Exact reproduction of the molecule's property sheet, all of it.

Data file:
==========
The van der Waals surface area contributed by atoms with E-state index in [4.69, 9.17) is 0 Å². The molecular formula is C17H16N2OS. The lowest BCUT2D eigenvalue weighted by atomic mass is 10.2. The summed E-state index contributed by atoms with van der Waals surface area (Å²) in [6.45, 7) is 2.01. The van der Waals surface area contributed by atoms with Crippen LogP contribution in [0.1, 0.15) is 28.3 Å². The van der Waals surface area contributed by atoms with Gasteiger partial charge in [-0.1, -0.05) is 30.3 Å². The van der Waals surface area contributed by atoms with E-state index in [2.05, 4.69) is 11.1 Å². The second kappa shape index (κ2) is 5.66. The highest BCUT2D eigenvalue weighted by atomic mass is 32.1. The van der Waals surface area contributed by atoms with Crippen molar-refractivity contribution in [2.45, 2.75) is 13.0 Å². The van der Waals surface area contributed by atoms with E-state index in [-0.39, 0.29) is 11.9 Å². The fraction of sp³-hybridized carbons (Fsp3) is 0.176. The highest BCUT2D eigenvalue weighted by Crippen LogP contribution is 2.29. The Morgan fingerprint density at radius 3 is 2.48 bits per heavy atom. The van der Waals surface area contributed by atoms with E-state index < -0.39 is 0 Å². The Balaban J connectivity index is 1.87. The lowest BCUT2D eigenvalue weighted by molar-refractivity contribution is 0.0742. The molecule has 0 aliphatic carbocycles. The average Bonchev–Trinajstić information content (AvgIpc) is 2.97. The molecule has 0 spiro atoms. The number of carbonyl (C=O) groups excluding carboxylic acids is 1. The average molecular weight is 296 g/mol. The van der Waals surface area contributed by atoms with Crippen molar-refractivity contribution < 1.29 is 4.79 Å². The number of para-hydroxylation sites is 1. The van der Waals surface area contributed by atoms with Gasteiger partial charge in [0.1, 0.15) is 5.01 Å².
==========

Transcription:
The van der Waals surface area contributed by atoms with E-state index in [4.69, 9.17) is 0 Å². The molecular formula is C17H16N2OS. The lowest BCUT2D eigenvalue weighted by atomic mass is 10.2. The summed E-state index contributed by atoms with van der Waals surface area (Å²) in [6.45, 7) is 2.01. The van der Waals surface area contributed by atoms with Crippen LogP contribution in [0.1, 0.15) is 28.3 Å². The van der Waals surface area contributed by atoms with Gasteiger partial charge in [-0.1, -0.05) is 30.3 Å². The van der Waals surface area contributed by atoms with E-state index in [2.05, 4.69) is 11.1 Å². The second kappa shape index (κ2) is 5.66. The highest BCUT2D eigenvalue weighted by atomic mass is 32.1. The van der Waals surface area contributed by atoms with Crippen molar-refractivity contribution in [2.45, 2.75) is 13.0 Å². The van der Waals surface area contributed by atoms with E-state index in [-0.39, 0.29) is 11.9 Å². The fraction of sp³-hybridized carbons (Fsp3) is 0.176. The highest BCUT2D eigenvalue weighted by Crippen LogP contribution is 2.29. The Morgan fingerprint density at radius 3 is 2.48 bits per heavy atom. The van der Waals surface area contributed by atoms with E-state index < -0.39 is 0 Å². The Balaban J connectivity index is 1.87. The lowest BCUT2D eigenvalue weighted by molar-refractivity contribution is 0.0742. The molecule has 0 aliphatic carbocycles. The average Bonchev–Trinajstić information content (AvgIpc) is 2.97. The molecule has 0 spiro atoms. The number of carbonyl (C=O) groups excluding carboxylic acids is 1. The average molecular weight is 296 g/mol. The van der Waals surface area contributed by atoms with Crippen molar-refractivity contribution < 1.29 is 4.79 Å². The number of para-hydroxylation sites is 1. The van der Waals surface area contributed by atoms with Gasteiger partial charge in [0.1, 0.15) is 5.01 Å².